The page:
Une journée avec Otto Scharmer | Christine Koehler A l’occasion de la sortie en France du livre d’Otto Scharmer, La Théorie U, Diriger à partir du futur émergent, Génération Présence et SOL France avaient organisé la semaine dernière une journée avec Otto Scharmer à Paris. J’y étais. Qui est- Otto Scharmer ? Que veut-il ? Maître de conférence au MIT, fondateur du Presencing Institute, Otto Scharmer cherche à comprendre ce qui met en mouvement les systèmes complexes et les conduit à réussir ou pas leurs processus de changement. Il a introduit le concept de “presencing”, qui, mélange de présence et de ressenti, est un état d’attention particulier permettant aux personnes et aux groupes d’agir sur leur qualité de présence et de s’ouvrir au futur émergent. Le déroulement de la journée Les concepts A partir de là, Otto Scharmer nous a posé quelques questions fondamentales : • Comment les parties (par exemple les bribes de connaissances individuelles) se connectent-elles au tout ? Pour en savoir plus sur la Théorie U (VO anglais) : video MIT.
M A R G A R E T J. W H E A T L E Y Welcome · HubHostGuide Dear Hub Host, This guide intends to support your efforts in organizing hubs during the edX course u.lab: Leading From the Emerging Future - An introduction to leading profound social, environmental and personal transformation. The course will bring together thousands of participants from around the world for an eight-week experiential learning journey. The u.lab is a learning experience that gives people the opportunity to co-sense and co-create the emerging future within a challenge or context that matters to them. ! Co-created Guide After the last u.lab, we organized calls with u.lab hub hosts and listened to their stories and feedback. There are many different layers to the u.lab hub hosting experience. This guide was co-created by many people and the entire guide draws from the collective experience of hub hosts around the world. With gratitude for your support and energy in making the u.lab a truly global and local experience! The u.lab Hub Host Team
U-procedure and Theory U U-procedure and Theory U is a change management method to change unproductive patterns of behavior. It was developed by Dr Friedrich (Fritz) Glasl and Dirk Lemson of the NPI (Netherlands Pedagogical Institute) in 1968 and presented systematically from the 1980s. It has been used in organisation development and social development since that time. Following Dr Glasl's special interest in conflict issues, the method has also been explicitly developed to handle to the consciousness and process issues associated with relational dynamics and conflict resolution. Since the early 2000s it has been elaborated as Theory U (also called "U" methodology) by C. Otto Scharmer, incorporating also his theories of presencing and capitalism 3.0. This work itself draws on collaboration between Scharmer and his colleagues Peter Senge, Joseph Jaworski and Betty Sue Flowers. U-procedure or U-process The seven stages consist of: 1. 2. 3. 4. 5. 6. 7. Theory U Presencing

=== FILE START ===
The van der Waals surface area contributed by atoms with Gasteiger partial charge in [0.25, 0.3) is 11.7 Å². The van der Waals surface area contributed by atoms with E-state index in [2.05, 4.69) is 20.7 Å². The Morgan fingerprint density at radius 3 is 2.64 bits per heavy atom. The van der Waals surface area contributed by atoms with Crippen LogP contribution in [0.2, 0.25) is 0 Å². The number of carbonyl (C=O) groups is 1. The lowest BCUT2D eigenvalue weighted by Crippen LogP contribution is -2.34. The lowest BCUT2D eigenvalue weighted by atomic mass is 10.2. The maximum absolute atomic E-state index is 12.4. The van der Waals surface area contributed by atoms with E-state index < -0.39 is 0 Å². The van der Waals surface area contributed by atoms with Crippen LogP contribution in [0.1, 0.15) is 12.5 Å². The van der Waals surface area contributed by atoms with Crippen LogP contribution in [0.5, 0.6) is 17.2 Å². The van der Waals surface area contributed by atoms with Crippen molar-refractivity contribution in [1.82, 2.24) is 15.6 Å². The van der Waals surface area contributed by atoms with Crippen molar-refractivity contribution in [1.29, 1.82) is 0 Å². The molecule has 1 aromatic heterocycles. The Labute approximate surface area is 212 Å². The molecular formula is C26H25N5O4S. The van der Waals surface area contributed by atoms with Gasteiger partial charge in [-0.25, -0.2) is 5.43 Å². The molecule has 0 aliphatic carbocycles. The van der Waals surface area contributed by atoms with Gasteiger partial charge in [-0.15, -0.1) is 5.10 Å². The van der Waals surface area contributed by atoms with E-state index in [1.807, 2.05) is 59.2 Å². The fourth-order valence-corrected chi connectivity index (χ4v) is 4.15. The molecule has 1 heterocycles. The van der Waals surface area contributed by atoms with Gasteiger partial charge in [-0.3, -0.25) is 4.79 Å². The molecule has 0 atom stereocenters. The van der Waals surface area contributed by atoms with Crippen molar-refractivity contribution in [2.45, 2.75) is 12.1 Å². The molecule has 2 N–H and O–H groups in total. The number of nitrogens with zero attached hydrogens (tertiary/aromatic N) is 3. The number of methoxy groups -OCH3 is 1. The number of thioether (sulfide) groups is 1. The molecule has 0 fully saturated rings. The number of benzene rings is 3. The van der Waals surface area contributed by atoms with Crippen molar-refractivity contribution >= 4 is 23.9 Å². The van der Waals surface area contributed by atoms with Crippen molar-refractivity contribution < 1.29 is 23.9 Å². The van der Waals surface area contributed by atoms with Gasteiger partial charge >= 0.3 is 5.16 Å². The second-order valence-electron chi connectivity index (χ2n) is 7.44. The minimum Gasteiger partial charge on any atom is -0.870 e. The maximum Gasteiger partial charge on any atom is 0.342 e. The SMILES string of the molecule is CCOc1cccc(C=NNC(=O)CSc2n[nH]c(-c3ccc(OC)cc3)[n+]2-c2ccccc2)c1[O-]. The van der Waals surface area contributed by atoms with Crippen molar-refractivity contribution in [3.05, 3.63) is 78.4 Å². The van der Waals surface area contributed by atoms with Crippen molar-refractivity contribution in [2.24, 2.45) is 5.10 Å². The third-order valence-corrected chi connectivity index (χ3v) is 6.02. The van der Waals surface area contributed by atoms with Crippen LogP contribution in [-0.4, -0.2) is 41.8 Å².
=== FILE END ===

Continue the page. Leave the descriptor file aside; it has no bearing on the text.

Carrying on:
Action research Action research is either research initiated to solve an immediate problem or a reflective process of progressive problem solving led by individuals working with others in teams or as part of a "community of practice" to improve the way they address issues and solve problems. There are two types of action research: participatory action research and practical action research. Denscombe (2010, p. 6) writes that an action research strategy's purpose is to solve a particular problem and to produce guidelines for best practice. Action research involves actively participating in a change situation, often via an existing organization, whilst simultaneously conducting research. Kurt Lewin, then a professor at MIT, first coined the term “action research” in 1944. Overview Major theories Chris Argyris' Action Science Main article: Action Science Chris Argyris' Action Science begins with the study of how human beings design their actions in difficult situations. Dr. Wendell L.